A Community Mourns
May Hashem comfort the Azan family and those who are mourning with them. Of course we can never EVER claim to know why these things happen, and oftentimes there is never one reason alone. Yet in some mysterious way this was necessary for the betterment of klal Yisrael, as it is with all tragedies.
Without a doubt, we are supposed to see the calamities that befall us as Divine rebuke, and use them as an impetus for all Jews throughout the community to improve our deeds.
Unfortunately, I have noticed several community-works projects entirely missing this point. Instead, they are giving out free smoke detectors and offering fire safety tips in response to this tragedy. Although I’m sure this campaign is well-intentioned, it sends the wrong message to the community. Handing out smoke detectors does not resolve or address the cause of the tragedy. The fire was not the cause of this catastrophe. To think so is not only shameful, it is a grave mistake.
Seriously, what kind of lesson can we hope to derive from such a mind-boggling calamity? Not to light Hanukah candles? Clearly that can’t be it. To exercise proper fire-safety precautions? That’s not only overly simplistic; the magnitude of the tragedy is far beyond what would be necessary to drive that point home.
I don’t presume to know why this tragedy occurred. I can’t begin to say what we’re supposed to learn from it. All I can do is pray that the Azan family be comforted for their loss, that those injured be restored to health, and that our community know no further such catastrophes.
Remembering Rabbi Shteinman, zt”l
Thank you for sharing the life history of HaRav Aharon Yehuda Leib Shteinman, zt”l. The title of the article was so apropos, ‘Humble Giant Serving Gd And The Jewish People For 104 Full Years’ and fits Rabbi Shteinman to a T. He was a simple, humble giant of a man. Torah was his lifeline and he lived it one hundred percent! R’ Shteinman came into the world simple and even at his levaya he wanted it to be kept simple. There were no eulogizes, except for one by Rabbi Edelstein, his successor. The greatest way that Rabbi Shteinman was shown hakarat hatov was just by the sheer numbers of mourners, approximately 600,000 people, who were present at the levaya to pay their respects.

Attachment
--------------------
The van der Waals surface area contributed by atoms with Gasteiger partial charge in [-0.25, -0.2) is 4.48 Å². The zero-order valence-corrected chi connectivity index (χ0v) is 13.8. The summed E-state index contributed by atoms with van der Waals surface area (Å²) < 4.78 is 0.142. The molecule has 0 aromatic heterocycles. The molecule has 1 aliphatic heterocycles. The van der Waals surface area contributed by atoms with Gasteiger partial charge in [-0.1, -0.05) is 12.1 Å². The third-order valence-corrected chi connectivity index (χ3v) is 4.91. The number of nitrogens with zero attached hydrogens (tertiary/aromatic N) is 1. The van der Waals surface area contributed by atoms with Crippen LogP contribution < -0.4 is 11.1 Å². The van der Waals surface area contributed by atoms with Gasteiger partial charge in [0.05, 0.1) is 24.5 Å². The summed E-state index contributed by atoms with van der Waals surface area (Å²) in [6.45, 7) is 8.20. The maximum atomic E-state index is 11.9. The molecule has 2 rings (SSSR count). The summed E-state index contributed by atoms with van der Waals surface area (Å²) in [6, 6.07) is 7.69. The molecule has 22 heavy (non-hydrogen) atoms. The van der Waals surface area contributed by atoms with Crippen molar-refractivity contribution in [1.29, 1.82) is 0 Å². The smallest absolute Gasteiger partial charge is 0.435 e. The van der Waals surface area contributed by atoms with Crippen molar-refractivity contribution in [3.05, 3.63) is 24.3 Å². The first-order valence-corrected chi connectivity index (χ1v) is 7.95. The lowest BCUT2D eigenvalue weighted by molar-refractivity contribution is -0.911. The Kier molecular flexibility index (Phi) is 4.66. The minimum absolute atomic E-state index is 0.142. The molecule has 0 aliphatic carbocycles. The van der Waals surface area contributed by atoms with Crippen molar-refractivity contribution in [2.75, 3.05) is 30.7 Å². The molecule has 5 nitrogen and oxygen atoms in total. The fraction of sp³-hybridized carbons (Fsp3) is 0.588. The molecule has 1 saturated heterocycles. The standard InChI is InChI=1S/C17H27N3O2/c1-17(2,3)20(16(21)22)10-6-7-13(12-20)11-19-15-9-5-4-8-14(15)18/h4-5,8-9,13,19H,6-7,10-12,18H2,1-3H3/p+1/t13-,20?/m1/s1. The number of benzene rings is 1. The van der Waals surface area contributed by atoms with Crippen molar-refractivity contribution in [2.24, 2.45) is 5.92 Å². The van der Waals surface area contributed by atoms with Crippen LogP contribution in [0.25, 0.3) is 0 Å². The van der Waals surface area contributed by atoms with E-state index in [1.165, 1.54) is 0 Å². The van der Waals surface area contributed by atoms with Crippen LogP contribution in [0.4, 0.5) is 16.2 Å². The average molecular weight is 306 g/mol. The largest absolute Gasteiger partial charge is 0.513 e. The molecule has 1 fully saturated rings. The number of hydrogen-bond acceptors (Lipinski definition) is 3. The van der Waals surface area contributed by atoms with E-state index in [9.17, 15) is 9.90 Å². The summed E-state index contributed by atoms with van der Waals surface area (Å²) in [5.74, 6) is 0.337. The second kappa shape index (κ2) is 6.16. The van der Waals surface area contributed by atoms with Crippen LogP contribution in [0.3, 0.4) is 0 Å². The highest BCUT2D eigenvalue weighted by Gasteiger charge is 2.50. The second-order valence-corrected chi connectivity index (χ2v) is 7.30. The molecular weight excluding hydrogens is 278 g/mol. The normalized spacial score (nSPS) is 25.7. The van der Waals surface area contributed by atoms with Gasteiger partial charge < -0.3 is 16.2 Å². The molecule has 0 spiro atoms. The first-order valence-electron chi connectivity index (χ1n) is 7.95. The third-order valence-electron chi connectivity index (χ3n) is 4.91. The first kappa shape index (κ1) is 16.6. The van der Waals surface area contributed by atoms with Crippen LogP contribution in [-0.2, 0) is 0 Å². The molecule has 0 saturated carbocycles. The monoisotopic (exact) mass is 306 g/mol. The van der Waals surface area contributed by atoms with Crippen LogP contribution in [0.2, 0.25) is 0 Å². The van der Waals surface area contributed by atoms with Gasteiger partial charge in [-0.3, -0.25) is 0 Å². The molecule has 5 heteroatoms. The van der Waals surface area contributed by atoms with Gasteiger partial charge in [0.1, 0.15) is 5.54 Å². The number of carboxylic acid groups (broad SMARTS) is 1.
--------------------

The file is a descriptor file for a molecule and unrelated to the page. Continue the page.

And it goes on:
May his neshama be elevated to the highest level. And may we all continue to learn from how he chose to live his life and work, to be simple, humble, and a living example of a True Torah Jew!
Life on Other Planets
I look forward to reading your publication every month. But, last month’s article about alien life (Is There Life on Other Planets?) was a bit much. As much as the possibility of life in other worlds is fascinating and fun to contemplate, being that getting there is practically impossible, I would think that all the time, money, and resources spent on space research would be wiser spent trying to clean up the mess mankind has made here on Earth.
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Great article! I do believe there is life on other planets. If Hashem allows us to explore His universe, I feel that it can only help humanity, even if it only serves to give us perspective and pause. We should be thinking seriously on how to reach Mars or any other planet that is inhabitable. In the near future we will need to create the ability to live on other planets. The basis for this is because Hashem loves his creations and in that love Hashem provides a solution before any challenge. With the exponential advance of medicine, people are living longer, and we will need another planet to live on. Sure, we still have plenty of room on earth, but we will need more space eventually.